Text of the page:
Being a tutor may not be for everyone
After years of relying on their parents, kids will reach a certain age where they're expected to start earning for themselves. The exact age differs based on their personal situations, but it's usually during their late teens. This is especially true if they're a student and have just begun university, as it supposedly marks their entrance into adulthood. So, they're encouraged to learn the importance of financial independence.
During this time, most people tend to gravitate towards tutoring. The reason for this is simple: it's a high-demand job, since parents for elementary to middle school students are always looking for tutors for their children, and it's also relatively easy to get into with decent grades.
But with almost every single student going into this, it begs the question of whether they are all equipped for it.
There is this preconceived notion that as long as someone is a good student, they're automatically going to be a good teacher as well, but that isn't always the case. To become a teacher, one needs to have a certain degree of empathy, patience, and be understanding of how a student's mind works.
This is not something they consider before venturing into the world of tutoring. So, when they actually get into it, they might find themselves becoming irritable, and wondering why they thought this was a good idea. If the pay is the only thing on their minds, then they end up staying back in this unhappy situation since they have a hard time letting go of this source of income.
Most people are not bestowed with the qualities needed to be a good tutor and usually have to learn to develop them with months, or even years, of practice. While these may be good skills to have, they might not be the best ones for their future career plan. If someone plans on joining the professional job market, or starting their own business, nurturing other abilities will help them more in the long run. They're better off investing their time and money into taking courses, or attending events that can develop the relevant skills further.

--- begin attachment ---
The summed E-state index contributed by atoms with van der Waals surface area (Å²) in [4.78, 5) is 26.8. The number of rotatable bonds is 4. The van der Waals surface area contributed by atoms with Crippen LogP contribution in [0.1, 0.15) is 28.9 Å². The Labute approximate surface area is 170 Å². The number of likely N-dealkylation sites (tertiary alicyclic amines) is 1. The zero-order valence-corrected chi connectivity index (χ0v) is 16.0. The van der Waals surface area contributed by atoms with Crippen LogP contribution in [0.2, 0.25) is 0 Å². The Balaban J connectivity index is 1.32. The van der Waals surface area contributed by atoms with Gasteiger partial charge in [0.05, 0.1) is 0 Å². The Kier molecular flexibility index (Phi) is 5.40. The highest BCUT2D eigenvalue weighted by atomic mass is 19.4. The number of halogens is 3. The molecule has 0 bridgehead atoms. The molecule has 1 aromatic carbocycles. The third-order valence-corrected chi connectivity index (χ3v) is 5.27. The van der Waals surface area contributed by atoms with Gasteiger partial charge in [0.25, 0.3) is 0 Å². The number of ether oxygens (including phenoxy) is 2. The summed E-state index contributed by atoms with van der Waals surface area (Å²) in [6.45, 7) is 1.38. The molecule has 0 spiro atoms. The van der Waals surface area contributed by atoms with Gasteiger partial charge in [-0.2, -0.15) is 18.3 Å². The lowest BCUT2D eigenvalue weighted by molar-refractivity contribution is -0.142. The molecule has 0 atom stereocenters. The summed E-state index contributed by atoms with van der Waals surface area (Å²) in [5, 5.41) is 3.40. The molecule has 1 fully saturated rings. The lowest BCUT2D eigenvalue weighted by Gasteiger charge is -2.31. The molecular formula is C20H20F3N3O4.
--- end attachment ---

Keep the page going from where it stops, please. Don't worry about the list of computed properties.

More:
Even if someone is passionate about teaching, tutoring still might not be the best job for them. It's a very demanding profession, and they have to dedicate at least a few hours per week for their students. This isn't generally a problem if they're decent at managing their time, but it starts becoming an issue when exam week is creeping up on them, especially if it coincides with their students' exams. Parents will expect tutors to be available during then, which adds more pressure to an already stressful situation.
Compared to other available jobs for that age group — which are usually underpaid internships or volunteer work — the pay for tutoring jobs is on the higher end. While it can be argued that more students should aim for those instead since it helps build their resume, it might not be the most economic option for them at the moment. If their financial condition is dire, unpaid work isn't an option. Instead, more organisations should have better job opportunities for young adults, so that they can stop relying on tutoring as their only option.